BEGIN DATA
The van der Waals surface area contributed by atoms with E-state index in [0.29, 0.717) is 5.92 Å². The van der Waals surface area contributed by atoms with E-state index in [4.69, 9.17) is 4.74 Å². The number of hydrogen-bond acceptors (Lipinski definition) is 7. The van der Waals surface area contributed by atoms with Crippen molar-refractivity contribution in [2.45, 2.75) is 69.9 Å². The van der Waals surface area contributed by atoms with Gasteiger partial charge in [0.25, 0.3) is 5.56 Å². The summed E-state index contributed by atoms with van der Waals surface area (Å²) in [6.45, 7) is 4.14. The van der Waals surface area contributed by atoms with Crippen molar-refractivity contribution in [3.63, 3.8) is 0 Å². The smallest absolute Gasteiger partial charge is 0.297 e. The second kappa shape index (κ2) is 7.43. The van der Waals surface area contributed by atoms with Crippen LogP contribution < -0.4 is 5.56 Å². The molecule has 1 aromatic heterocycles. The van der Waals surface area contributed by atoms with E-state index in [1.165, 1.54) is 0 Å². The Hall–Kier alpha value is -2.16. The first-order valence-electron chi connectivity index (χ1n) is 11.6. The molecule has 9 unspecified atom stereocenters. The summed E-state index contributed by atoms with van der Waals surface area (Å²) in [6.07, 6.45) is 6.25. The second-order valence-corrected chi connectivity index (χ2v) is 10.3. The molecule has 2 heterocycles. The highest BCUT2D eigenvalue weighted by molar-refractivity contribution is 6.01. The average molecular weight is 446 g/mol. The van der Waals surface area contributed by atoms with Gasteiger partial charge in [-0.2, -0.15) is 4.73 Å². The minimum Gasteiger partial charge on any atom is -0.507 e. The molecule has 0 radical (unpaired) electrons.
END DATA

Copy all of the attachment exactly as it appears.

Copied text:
The van der Waals surface area contributed by atoms with E-state index in [0.29, 0.717) is 5.92 Å². The van der Waals surface area contributed by atoms with E-state index in [4.69, 9.17) is 4.74 Å². The number of hydrogen-bond acceptors (Lipinski definition) is 7. The van der Waals surface area contributed by atoms with Crippen molar-refractivity contribution in [2.45, 2.75) is 69.9 Å². The van der Waals surface area contributed by atoms with Gasteiger partial charge in [0.25, 0.3) is 5.56 Å². The summed E-state index contributed by atoms with van der Waals surface area (Å²) in [6.45, 7) is 4.14. The van der Waals surface area contributed by atoms with Crippen molar-refractivity contribution in [3.63, 3.8) is 0 Å². The smallest absolute Gasteiger partial charge is 0.297 e. The second kappa shape index (κ2) is 7.43. The van der Waals surface area contributed by atoms with Crippen LogP contribution < -0.4 is 5.56 Å². The molecule has 1 aromatic heterocycles. The van der Waals surface area contributed by atoms with E-state index in [1.165, 1.54) is 0 Å². The Hall–Kier alpha value is -2.16. The first-order valence-electron chi connectivity index (χ1n) is 11.6. The molecule has 9 unspecified atom stereocenters. The summed E-state index contributed by atoms with van der Waals surface area (Å²) in [6.07, 6.45) is 6.25. The second-order valence-corrected chi connectivity index (χ2v) is 10.3. The molecule has 2 heterocycles. The highest BCUT2D eigenvalue weighted by molar-refractivity contribution is 6.01. The average molecular weight is 446 g/mol. The van der Waals surface area contributed by atoms with Gasteiger partial charge in [-0.2, -0.15) is 4.73 Å². The minimum Gasteiger partial charge on any atom is -0.507 e. The molecule has 0 radical (unpaired) electrons.